The Early Years Recalled
Remembering Franklin Academy
A Program of the Prattsburgh Community Historical Society
September 11, 1989
The Prattsburgh Community Historical Society presented a program commemorating
the early years of the Franklin Academy in Prattsburgh at the Society's
September 11, 1989, meeting held at the Prattsburgh Presbyterian Church.
There were several performances by members of the Society. The first
drama was a reenactment of what might have been the discussion at a meeting
on March 20, 1823, in Judge Van Valkenburgh's office. Present were the
principal founders of Franklin Academy.
Represented in the scene were Robert Porter by Hugh Fullerton, Reverend
Hotchkin by Fred Lewis, Van Valkenburgh by Eugene Poore, Jared Pratt by
Valentine Pratt, Dr. Niles by Royce Sanford, and Stephen Prentiss by Charles
Babcock. All of the men were dressed in dark frock coats for the performance.
Off the stage in the audience was O'Malley, a fictitious personality representing
the working people of the community dressed in working man's garb and
played by Rob Litchfield.
The discussion among the "Founding Fathers" got around to the question
of admitting females to the academy. Stephen Prentiss made a plea that
young women, as well as men, be admitted to the proposed new academy,
quite likely because his talented daughter Narcissa wished to go.
One other of the group said that he had voted in favor of admitting women
but had since acquiesced to the majority. Mr. O'Malley badgered them for
their stodginess, but the founders couldn't give in to allow women to
come to the school. Only a few years later, in 1827, Franklin Academy
did welcome women. Narcissa Prentiss entered Franklin Academy in 1828.
That year there were 34 boys and 28 girls at the school.
Following this part of the program, Barbara Gifford sang "Annie Laurie",
a song that was popular for many years in the time of the Franklin Academy.
Next on the stage were six women portraying some of the celebrated women
of Prattsburgh. Clara Babcock represented Catherine Porter St. John,
told of her life and accomplishments. Mrs. St. John was a granddaughter
of Robert Porter, the principal contributor to Franklin Academy. She
an 1848 graduate of the academy and went on to Mt. Holyoke College to
graduate there in 1852. In 1860 she married Charles R. St. John. They
bought the Porter Homestead in 1865 and raised a family of four children:
Charles, Edward, Emma, and Robert. Mrs. St. John took an active interest
in the Temperance School in Prattsburgh and was at one time president
of the local Chautauqua Society.
Colleen Dean read a letter written in 1927 by Evaline Sherwood Edwards
who had graduated from Franklin Academy with honors in 1862. Edwards moved
to Evanston, Illinois, in 1880 and taught school for 35 years. In her
letter of 1927 she suggested that an historical society be started in
Prattsburgh. The Prattsburgh Community Historical Society was organized
in 1987, sixty years later.
Marion Simonson recalled her years at Franklin Academy. She remembered
that at the time of the disastrous fire in February 1923, students were
attending classes in different buildings around the village within a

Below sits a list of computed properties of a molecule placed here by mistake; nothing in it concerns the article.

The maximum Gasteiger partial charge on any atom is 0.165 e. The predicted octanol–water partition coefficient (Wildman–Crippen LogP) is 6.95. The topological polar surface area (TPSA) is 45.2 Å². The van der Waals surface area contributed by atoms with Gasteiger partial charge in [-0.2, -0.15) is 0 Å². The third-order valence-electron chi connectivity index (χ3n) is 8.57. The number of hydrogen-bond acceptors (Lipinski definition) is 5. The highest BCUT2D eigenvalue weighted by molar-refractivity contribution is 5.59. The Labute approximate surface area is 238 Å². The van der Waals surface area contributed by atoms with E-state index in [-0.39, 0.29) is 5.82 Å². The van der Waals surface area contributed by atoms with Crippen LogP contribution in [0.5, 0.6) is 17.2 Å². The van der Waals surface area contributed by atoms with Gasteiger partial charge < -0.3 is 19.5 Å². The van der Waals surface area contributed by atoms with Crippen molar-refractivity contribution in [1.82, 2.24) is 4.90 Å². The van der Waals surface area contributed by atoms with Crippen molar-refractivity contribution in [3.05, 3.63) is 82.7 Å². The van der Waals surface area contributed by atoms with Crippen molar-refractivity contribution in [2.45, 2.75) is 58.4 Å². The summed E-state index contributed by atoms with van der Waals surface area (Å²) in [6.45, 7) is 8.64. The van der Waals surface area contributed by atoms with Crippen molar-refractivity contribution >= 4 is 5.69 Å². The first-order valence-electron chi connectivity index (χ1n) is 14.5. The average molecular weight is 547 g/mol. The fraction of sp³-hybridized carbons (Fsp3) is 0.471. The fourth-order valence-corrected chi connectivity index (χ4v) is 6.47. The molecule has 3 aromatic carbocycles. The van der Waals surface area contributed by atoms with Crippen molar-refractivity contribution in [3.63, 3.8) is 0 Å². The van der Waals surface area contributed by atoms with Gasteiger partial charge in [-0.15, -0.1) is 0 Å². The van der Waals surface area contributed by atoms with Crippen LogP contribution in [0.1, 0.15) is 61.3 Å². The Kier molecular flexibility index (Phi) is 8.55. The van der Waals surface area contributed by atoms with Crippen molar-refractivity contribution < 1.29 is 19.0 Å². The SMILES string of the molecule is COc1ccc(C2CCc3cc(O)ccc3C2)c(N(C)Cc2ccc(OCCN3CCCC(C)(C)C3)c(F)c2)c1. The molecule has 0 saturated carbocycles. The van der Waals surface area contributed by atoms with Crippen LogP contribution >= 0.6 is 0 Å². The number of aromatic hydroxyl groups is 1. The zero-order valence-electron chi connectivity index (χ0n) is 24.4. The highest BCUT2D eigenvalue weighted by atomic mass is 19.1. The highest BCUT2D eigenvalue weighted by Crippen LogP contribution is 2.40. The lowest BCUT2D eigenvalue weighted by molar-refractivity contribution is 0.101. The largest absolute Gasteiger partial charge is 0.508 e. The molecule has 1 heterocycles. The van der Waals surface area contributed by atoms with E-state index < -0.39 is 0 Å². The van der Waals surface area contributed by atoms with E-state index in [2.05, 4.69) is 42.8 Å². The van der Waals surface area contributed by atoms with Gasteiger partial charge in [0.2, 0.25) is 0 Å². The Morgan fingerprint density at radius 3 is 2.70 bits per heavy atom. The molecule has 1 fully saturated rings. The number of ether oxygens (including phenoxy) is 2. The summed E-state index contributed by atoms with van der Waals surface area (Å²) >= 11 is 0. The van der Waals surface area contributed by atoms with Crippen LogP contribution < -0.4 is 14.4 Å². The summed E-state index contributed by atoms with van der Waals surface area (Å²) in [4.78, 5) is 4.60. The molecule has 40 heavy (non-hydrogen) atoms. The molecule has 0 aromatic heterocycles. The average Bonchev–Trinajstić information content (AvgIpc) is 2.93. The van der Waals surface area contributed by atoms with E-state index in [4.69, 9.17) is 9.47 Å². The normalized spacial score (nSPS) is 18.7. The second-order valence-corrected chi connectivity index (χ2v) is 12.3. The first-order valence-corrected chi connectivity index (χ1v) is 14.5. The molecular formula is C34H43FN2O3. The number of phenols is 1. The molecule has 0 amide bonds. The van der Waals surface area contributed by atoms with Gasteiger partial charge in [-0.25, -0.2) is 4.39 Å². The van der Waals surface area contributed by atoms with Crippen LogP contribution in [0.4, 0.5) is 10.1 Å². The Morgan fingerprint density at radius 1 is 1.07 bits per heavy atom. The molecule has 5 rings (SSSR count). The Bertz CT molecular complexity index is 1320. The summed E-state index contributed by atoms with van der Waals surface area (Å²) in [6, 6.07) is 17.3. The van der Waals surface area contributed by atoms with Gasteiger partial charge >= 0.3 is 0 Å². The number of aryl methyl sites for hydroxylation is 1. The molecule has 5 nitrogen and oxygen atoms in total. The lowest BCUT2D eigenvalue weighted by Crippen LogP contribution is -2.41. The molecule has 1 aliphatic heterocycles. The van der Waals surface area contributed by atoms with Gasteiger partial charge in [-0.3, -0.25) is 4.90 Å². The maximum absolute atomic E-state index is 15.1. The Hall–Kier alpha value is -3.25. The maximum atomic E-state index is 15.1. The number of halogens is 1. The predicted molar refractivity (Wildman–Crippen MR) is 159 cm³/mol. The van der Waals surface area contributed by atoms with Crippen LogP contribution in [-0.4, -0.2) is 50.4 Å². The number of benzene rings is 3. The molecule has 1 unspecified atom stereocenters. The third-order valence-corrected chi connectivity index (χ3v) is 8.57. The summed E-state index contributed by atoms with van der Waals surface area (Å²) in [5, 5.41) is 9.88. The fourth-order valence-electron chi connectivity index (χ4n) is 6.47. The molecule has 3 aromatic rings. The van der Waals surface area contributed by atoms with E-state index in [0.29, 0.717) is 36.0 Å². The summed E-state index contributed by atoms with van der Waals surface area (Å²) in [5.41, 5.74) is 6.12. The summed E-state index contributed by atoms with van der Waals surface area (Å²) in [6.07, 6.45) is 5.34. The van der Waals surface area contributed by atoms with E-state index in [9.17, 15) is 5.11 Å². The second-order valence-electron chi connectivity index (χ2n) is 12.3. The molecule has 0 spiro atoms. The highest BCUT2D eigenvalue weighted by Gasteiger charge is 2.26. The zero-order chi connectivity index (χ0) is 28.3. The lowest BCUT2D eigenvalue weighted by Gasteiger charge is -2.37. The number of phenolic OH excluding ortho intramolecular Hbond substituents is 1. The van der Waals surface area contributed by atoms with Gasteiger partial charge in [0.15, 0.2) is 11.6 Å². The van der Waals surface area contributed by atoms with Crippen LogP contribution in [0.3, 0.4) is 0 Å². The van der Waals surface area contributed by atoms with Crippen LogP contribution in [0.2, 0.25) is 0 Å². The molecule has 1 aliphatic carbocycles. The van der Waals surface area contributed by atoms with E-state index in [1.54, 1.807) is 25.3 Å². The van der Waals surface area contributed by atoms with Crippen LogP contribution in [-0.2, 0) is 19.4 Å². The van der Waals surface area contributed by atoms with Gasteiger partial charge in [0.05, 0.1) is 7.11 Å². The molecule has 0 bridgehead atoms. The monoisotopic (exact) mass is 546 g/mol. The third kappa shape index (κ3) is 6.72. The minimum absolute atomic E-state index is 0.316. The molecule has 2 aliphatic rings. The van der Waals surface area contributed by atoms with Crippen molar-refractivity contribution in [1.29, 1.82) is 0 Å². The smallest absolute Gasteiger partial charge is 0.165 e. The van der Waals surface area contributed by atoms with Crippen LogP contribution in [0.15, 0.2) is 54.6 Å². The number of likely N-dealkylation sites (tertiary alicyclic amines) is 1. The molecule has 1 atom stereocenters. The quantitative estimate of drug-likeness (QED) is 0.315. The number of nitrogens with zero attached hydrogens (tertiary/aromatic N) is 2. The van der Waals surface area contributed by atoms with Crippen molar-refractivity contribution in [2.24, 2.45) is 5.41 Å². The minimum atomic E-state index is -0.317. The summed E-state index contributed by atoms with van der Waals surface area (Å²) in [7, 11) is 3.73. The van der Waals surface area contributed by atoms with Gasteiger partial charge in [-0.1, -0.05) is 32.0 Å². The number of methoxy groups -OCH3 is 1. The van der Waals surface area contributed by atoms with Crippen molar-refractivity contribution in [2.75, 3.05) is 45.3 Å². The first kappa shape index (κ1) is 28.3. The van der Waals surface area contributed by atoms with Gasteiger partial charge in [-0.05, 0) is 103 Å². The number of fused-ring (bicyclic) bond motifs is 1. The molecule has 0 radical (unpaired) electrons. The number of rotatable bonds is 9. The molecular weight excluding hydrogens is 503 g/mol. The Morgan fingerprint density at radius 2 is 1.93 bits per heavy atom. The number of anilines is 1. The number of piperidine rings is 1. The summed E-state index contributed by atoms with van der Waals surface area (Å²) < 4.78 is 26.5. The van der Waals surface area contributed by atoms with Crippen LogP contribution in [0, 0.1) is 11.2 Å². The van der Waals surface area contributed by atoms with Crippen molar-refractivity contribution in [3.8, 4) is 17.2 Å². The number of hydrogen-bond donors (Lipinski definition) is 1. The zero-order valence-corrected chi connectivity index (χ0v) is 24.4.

few days after the fire. Mrs. Simonson graduated in 1925, the year the
building was completed.
Gertrude Smith told of Leona Bancroft's editing and publishing the Prattsburgh
Advertiser, operating an ice cream store, and a print shop. Miss
Bancroft was from a family of six children. When she was a student
at the school
in 1892 she already exhibited a talent for humor and poetry. She loved
to hunt and fish, too. Mrs. Smith read Miss Bancroft's poem "The Old
Clock" and another she wrote just for Gertrude when she graduated.
Janice McConnell Ogden read from her mother Carol McConnell's remembrances
of her school days. Janice Van Amburg read the poem "Tapestry of Dreams"
written by Florence Hotchkin who is still alive and 100 years old. Miss
Hotchkin's great-great-grandfather was a brother of the Reverend Hotchkin,
one of the very first men to preach in Steuben County.
Following the presentation of the ladies, Harlan Howe spoke of the Lyceum
that was formed in Prattsburgh in April 1843. The Lyceum movement began
in Mallory, Massachusetts, in 1826 and spread very rapidly throughout
the country. By 1831 there were 900 towns with Lyceums. It was an independent
system of adult education and self-improvement. Mr. Howe, whose grandfather
was a member of the Young Men's Lyceum in Prattsburgh, read from the
of the meeting of March 25, 1844.
Lyceum meetings were held every week for an entire evening, and each
year an exhibition was held. Papers were read on an amazing variety of
subjects, and debates were staged. The members gained skill and poise
in argument and public speaking which prepared them for careers in law,
ministry and politics. At one time the Prattsburgh Lyceum had $500 subscribed
toward a building, but by 1850 the Lyceum had disappeared in Prattsburgh.
The movement died out just after the Civil War.
Paul Graves told about the fire of February 1923, that started where
painters had been working in the back part of the church. Embers from
the church ignited the academy building and it was lost, too.
William Garrison, who is president of the Prattsburgh Community Historical
society, introduced each of the presentations and reminded the 100 or
so people present that the Pilgrim's Thanksgiving Dinner will be held
at Morning Glory Farm on Bean Station Road, Saturday, October 7. The Pilgrim's
Dinner is a joint meeting of the Prattsburgh Community Historical Society
and the Crooked Lake Historical Society.